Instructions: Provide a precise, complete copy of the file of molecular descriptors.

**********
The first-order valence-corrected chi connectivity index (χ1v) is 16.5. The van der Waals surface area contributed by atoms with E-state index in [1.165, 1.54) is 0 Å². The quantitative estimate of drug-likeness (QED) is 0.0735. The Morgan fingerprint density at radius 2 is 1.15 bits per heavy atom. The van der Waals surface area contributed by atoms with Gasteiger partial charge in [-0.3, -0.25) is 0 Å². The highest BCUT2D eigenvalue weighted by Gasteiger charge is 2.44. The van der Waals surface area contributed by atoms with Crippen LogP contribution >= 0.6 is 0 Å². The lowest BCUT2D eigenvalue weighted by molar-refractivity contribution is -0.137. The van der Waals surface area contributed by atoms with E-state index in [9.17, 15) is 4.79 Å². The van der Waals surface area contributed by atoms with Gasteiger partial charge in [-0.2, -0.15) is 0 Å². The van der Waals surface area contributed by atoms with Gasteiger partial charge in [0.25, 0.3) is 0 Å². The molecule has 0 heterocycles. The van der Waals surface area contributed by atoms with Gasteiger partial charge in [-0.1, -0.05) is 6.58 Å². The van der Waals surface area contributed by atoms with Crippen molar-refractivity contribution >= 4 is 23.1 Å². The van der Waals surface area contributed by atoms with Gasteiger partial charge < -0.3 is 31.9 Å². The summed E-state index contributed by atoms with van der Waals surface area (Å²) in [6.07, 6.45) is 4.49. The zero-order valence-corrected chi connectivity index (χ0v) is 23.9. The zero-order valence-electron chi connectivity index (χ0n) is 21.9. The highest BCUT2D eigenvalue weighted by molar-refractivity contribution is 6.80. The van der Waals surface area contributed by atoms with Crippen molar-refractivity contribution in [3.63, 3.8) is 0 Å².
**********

The first-order valence-corrected chi connectivity index (χ1v) is 16.5. The van der Waals surface area contributed by atoms with E-state index in [1.165, 1.54) is 0 Å². The quantitative estimate of drug-likeness (QED) is 0.0735. The Morgan fingerprint density at radius 2 is 1.15 bits per heavy atom. The van der Waals surface area contributed by atoms with Gasteiger partial charge in [-0.3, -0.25) is 0 Å². The highest BCUT2D eigenvalue weighted by Gasteiger charge is 2.44. The van der Waals surface area contributed by atoms with Crippen LogP contribution >= 0.6 is 0 Å². The lowest BCUT2D eigenvalue weighted by molar-refractivity contribution is -0.137. The van der Waals surface area contributed by atoms with E-state index in [9.17, 15) is 4.79 Å². The van der Waals surface area contributed by atoms with Gasteiger partial charge in [-0.2, -0.15) is 0 Å². The van der Waals surface area contributed by atoms with Gasteiger partial charge in [0.25, 0.3) is 0 Å². The molecule has 0 heterocycles. The van der Waals surface area contributed by atoms with Gasteiger partial charge in [-0.1, -0.05) is 6.58 Å². The van der Waals surface area contributed by atoms with Crippen molar-refractivity contribution >= 4 is 23.1 Å². The van der Waals surface area contributed by atoms with Gasteiger partial charge < -0.3 is 31.9 Å². The summed E-state index contributed by atoms with van der Waals surface area (Å²) in [6.07, 6.45) is 4.49. The zero-order valence-corrected chi connectivity index (χ0v) is 23.9. The zero-order valence-electron chi connectivity index (χ0n) is 21.9. The highest BCUT2D eigenvalue weighted by molar-refractivity contribution is 6.80. The van der Waals surface area contributed by atoms with Crippen molar-refractivity contribution in [3.63, 3.8) is 0 Å².